Use of Color - 2D Display Modes
In NMR, like in typography or geography, color can enhance readability, if used wisely.
- Following the Mac tradition, the background is normally white.
- Thin straight lines, like scales and integral regions, are normally black.
- Anti-aliasing is disabled when drawing the above elements. It can also be, optionally, disabled when drawing anything else (command: ‘iNMR/Preferences’; panel: ‘Display’).
- You can change these colors inside the Application preferences.
- You can swap these colors with Shift-B.
- Scale labels are red (unless you choose another color) on screen, black when printed or copied.
- Grid and selections are always drawn in transparent gray.
- The 2D fast plot always employs the same, program-defined, colors. Fast Plot is the preferred drawing mode for unprocessed 2D spectra.
- 1D spectra are drawn in two, user-specified, colors: one color for the spectrum, one color for the integrals.
- The contour plot is drawn in two, user-specified, colors: one for positive levels, one for negative levels. Contour Plot is the preferred drawing mode for processed 2D spectra. When in time domain, iNMR automatically switches to the fast Plot mode, regardless of which mode is actually selected.
- The stacked plot also employs two alternated colors, with no meaning implied. You typically use the Stacked Plot to visualize arrayed 1D spectra or to examine closely one or a few rows from a 2D matrix. The stacked plot can be straight or oblique (try dragging the right margin).
- The arrayed plot has all the spectra at the same vertical position, side by side. The ppm scales still refer to the fast/contour plots and should be ignored when using the arrayed plot mode. Mouse operations are still synchronized with the displayed scales.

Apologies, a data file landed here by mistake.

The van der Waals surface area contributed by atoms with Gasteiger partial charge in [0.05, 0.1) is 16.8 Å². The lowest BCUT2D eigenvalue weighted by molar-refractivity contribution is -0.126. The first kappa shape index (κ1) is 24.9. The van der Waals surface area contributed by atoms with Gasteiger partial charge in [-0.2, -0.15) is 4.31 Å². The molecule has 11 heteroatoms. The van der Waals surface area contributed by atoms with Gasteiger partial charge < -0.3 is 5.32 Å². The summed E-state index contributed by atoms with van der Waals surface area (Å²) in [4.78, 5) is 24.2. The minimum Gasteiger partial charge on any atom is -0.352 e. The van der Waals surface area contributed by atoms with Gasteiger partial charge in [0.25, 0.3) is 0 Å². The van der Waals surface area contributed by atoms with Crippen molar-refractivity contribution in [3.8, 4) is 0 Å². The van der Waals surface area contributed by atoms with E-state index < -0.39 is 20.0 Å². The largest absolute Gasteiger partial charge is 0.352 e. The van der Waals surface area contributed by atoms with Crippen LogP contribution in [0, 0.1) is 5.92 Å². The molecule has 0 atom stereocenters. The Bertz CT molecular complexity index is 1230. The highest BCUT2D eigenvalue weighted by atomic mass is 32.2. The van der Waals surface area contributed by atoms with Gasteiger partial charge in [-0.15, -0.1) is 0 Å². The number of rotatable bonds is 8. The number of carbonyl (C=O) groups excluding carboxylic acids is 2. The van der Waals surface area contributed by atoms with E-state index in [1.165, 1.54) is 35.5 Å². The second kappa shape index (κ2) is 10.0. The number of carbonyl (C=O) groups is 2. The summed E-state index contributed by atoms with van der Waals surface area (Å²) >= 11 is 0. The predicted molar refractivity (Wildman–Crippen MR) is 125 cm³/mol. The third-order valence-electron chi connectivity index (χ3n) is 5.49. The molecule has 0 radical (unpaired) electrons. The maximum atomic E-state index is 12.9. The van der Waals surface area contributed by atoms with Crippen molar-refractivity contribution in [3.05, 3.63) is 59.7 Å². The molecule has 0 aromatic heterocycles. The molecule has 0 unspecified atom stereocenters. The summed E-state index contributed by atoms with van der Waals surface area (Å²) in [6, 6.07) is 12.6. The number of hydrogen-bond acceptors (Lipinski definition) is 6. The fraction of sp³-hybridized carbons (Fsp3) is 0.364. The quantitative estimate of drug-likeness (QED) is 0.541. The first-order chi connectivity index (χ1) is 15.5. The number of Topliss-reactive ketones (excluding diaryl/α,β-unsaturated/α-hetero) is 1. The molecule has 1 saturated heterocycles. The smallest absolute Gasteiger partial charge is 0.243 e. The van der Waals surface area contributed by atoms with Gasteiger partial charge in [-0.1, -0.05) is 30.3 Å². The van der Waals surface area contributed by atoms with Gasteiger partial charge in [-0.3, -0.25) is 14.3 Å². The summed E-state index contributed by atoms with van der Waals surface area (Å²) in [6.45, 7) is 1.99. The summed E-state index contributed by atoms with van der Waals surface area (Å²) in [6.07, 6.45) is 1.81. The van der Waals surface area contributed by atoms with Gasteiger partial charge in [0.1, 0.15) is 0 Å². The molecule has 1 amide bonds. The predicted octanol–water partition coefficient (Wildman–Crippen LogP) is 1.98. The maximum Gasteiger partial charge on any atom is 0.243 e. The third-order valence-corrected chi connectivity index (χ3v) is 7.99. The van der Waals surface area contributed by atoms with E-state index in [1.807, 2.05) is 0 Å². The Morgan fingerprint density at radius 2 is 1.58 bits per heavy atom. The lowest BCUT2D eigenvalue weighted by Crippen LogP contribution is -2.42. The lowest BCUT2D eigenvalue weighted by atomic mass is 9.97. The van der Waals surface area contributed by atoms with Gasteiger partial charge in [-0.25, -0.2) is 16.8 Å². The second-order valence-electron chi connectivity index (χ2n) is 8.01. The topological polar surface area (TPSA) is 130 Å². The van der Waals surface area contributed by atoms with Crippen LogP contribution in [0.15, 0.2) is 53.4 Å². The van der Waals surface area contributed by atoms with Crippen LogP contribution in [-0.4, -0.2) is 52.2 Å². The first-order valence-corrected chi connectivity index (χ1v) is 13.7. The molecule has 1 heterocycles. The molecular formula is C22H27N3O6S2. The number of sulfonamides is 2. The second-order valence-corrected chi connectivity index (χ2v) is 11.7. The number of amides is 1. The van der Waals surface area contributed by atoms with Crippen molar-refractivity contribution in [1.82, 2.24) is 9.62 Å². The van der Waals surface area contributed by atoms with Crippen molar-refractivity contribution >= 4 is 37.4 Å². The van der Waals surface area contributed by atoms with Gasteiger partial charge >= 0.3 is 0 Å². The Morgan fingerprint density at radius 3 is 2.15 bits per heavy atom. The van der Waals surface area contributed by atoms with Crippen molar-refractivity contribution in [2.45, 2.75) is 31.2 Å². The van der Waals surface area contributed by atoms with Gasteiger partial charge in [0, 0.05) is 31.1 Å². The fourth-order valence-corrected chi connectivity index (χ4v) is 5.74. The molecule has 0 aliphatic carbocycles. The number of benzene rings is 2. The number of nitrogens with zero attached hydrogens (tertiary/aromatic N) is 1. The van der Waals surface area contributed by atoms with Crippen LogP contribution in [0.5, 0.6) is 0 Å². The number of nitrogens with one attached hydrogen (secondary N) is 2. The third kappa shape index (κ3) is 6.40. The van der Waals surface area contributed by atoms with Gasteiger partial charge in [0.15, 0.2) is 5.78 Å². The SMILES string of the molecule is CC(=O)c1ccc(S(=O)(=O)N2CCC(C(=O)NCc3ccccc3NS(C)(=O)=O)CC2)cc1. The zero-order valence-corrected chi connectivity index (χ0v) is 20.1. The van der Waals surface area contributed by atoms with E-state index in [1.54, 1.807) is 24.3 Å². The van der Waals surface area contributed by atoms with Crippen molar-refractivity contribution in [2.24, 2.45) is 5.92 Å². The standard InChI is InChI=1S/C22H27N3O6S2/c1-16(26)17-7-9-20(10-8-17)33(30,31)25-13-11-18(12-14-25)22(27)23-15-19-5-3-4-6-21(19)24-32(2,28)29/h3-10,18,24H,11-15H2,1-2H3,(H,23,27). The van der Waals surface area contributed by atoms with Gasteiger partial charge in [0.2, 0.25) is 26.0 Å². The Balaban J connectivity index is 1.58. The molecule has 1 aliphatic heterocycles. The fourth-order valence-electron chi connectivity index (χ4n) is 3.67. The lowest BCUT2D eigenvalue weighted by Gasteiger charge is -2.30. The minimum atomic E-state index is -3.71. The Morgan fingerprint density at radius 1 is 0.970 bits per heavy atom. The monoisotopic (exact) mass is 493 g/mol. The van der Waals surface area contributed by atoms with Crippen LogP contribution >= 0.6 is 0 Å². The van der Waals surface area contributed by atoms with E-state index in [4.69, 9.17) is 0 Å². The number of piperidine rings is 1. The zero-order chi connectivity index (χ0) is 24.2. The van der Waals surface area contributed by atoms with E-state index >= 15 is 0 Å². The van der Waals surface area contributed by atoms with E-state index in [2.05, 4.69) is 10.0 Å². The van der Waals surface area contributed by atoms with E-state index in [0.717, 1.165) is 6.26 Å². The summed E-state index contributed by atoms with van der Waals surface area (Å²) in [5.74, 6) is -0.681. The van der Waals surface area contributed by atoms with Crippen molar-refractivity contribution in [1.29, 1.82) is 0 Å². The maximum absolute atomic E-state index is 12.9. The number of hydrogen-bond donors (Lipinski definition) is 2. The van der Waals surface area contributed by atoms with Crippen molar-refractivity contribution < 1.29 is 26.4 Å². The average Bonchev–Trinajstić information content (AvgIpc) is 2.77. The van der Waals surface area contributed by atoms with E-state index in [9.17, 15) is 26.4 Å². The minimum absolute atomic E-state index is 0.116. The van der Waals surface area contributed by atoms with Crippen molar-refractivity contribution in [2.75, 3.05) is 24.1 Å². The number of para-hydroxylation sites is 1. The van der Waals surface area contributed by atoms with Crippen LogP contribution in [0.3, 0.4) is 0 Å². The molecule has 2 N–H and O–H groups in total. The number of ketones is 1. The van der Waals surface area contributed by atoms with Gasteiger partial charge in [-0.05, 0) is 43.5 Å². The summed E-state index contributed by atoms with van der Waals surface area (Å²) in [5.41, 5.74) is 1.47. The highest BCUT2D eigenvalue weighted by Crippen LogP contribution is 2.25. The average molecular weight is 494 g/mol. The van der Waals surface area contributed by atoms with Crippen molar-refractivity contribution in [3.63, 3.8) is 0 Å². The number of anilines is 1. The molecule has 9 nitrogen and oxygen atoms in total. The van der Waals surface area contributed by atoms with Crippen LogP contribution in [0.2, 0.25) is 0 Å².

- The chessboard plot combines the stacked and the arrayed modes together. Each trace is tagged with a written index. Small 3D spectra can be displayed in their entirety.
You change the colors with the command ‘Format/Levels & Colors’. The four numerical values you see in the dialog affect how the 2D spectrum is drawn. The names you see attached to these parameters come from the contour plot terminology, yet the parameters are also connected to how other display modes are implemented. Each parameter is restricted into its own range of allowed values.
The first color of a spectrum can also be changed from inside the ‘Overlay manager’ window, when another document is in the foreground. The same window also contains a special button to change the color to a multiple selection of spectra.
You can create a color gradient through all open windows with the command ‘color’ (only available in the Console).